Referring first to FIGS. 1 and 2, the truck mounted attenuator of the present invention is illustrated generally at 10. As can be seen from FIG. 1, which is a plan view of the present invention, the attenuator has an elongated profile outlined by the perimeter band 12. The perimeter band 12 is, in the preferred embodiment, a section of high molecular weight/high density polyethylene pipe having a height H of approximately 0.91 meters and a wall thickness of approximately 48 mm. The section of pipe has been converted from a circular profile to an elongated profile by a loop of cable 28 extending from diametrically opposed sides of the pipe and tightened to pull the sides toward each other.

The perimeter band 12 has arcuate ends 14, 16 defined by arcs 14' and 16'respectively. The front of the truck mounted attenuator 10 is defined by the arc 14 extending from point 14a on the perimeter band to point 14b, passing through a point at substantially the center of the arc at 14c. On the rear of the truck mounted attenuator is arc 16 extending from point 16a to point 16b and passing through a point 16c at substantially the center of the arc. The two arcs 14, 16 are connected by opposing sides walls 18, 20 with side wall 18 extending from point 14b to point 16b and side wall 20 extending from point 14a to point 16a. If FIG. 1 is considered a view from the top of the truck mounted attenuator and FIG. 2 is considered a view from the side of the device, the perimeter band 12 is open inside the perimeter from top to bottom except for the cylinders and cable described hereinafter.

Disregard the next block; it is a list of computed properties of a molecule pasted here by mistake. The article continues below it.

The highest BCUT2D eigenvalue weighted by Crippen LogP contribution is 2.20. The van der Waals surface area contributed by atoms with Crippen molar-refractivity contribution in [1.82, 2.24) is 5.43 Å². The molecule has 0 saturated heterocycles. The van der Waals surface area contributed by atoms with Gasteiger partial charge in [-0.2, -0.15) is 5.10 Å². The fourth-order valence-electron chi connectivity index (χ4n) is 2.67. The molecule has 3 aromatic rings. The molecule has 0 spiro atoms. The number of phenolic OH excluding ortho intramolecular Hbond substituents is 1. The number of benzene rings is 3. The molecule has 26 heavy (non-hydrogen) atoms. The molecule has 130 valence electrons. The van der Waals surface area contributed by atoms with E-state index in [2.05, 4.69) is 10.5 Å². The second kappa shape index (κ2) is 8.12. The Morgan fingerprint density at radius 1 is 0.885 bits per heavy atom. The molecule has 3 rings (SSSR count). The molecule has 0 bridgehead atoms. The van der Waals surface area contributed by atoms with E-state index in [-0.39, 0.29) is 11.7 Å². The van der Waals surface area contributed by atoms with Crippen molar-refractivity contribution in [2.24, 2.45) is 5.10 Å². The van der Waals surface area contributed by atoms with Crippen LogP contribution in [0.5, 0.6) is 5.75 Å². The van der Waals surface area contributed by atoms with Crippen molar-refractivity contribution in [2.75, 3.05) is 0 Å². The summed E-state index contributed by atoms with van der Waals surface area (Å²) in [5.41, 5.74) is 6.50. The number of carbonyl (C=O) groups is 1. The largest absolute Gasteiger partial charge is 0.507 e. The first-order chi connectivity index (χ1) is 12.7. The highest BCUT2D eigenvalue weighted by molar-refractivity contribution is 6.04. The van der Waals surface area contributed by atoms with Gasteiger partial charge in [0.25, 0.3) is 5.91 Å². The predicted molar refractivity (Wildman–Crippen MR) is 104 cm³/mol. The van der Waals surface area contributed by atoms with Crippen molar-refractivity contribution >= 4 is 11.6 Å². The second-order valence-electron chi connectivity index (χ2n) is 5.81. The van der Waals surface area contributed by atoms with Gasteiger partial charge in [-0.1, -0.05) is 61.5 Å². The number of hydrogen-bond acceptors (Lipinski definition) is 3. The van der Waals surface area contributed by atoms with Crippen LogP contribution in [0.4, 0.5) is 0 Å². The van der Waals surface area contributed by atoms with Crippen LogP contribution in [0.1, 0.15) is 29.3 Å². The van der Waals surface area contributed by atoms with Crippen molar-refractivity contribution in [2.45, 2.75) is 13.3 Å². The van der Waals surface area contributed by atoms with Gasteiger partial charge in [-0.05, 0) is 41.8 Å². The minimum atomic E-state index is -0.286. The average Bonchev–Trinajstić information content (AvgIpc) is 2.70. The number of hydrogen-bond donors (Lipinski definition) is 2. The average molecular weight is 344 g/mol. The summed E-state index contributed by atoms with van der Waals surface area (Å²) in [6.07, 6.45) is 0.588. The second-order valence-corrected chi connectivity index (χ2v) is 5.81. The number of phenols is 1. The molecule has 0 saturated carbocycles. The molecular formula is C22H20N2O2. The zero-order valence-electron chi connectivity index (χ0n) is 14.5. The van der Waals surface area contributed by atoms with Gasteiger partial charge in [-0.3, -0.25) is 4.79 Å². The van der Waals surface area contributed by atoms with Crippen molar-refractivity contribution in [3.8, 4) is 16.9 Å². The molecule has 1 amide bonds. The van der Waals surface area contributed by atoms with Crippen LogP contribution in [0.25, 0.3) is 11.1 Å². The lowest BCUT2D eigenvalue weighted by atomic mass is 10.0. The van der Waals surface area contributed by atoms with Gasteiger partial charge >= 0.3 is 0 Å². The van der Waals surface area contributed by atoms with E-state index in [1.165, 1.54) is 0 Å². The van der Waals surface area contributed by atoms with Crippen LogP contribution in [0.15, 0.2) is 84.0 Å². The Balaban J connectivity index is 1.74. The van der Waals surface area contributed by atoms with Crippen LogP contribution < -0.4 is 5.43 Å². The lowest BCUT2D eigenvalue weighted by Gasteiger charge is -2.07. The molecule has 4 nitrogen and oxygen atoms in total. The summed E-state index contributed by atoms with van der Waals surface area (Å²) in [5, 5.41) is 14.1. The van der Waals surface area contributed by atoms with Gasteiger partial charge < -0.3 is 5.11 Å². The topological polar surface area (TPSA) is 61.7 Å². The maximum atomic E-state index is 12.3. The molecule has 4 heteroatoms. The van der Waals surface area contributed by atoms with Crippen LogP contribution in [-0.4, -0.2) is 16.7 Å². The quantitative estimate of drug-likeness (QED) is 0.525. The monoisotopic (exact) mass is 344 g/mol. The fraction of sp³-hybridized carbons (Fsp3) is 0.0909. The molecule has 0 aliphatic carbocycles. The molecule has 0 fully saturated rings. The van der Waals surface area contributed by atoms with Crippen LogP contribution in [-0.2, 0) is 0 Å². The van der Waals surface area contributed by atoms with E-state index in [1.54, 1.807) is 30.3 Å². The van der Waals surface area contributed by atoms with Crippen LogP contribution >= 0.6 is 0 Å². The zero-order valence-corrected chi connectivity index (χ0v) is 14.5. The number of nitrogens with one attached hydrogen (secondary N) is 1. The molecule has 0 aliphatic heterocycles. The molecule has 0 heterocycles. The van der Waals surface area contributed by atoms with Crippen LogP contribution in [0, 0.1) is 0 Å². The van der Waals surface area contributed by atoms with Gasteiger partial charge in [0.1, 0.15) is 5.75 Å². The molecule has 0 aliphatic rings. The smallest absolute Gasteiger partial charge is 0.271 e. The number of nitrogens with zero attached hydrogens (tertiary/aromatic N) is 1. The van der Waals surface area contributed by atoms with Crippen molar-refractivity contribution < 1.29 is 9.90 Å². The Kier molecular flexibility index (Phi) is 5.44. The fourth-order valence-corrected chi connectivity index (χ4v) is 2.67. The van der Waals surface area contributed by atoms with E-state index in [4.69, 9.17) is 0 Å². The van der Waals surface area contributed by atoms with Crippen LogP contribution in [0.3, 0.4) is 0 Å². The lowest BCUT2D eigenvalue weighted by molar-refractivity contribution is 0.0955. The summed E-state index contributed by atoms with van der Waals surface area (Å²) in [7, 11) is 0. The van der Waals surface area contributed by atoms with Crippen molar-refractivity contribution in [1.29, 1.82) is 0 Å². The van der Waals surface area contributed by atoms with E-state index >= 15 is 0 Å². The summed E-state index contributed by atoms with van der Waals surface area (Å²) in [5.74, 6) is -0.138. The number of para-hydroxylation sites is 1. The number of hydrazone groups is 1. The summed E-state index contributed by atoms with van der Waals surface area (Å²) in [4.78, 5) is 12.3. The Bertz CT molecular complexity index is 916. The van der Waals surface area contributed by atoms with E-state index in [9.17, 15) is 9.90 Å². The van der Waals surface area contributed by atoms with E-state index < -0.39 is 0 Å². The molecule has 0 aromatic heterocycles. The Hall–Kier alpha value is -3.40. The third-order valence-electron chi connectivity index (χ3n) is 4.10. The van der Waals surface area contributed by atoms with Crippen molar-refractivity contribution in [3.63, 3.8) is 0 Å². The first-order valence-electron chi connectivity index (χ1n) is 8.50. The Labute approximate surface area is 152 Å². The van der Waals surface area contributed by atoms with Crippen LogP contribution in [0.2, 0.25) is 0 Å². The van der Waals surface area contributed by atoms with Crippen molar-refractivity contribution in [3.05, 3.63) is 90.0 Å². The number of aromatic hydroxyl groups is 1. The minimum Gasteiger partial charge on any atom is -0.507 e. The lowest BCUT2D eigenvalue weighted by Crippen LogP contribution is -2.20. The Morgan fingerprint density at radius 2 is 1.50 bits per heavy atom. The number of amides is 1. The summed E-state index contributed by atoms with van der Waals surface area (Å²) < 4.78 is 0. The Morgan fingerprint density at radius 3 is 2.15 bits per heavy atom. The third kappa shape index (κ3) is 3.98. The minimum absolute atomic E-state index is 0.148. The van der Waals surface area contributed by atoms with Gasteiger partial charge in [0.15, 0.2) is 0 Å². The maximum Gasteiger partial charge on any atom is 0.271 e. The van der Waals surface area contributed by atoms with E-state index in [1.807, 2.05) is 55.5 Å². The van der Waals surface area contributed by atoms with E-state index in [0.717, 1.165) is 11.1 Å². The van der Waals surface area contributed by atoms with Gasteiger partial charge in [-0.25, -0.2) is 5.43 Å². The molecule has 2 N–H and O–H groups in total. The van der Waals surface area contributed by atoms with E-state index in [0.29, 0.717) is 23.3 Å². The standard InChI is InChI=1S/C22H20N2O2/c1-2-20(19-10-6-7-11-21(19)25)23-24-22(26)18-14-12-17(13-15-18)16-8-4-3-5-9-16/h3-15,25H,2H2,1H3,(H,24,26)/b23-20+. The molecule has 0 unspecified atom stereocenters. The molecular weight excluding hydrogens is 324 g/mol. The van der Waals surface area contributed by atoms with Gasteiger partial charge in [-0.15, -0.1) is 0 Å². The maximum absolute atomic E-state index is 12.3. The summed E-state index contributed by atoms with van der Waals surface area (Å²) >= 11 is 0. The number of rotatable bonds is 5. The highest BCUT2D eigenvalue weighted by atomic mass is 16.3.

Mounted inside the perimeter of the perimeter band 12 adjacent the front arc 14 are two front cylinders 22, 24. The front cylinders 22, 24 have a radius in the range of 0.45 m and thickness of 37 mm. These cylinders are also substantially the same height as the height H of the perimeter band and preferably are made of the same material as is the perimeter band 12.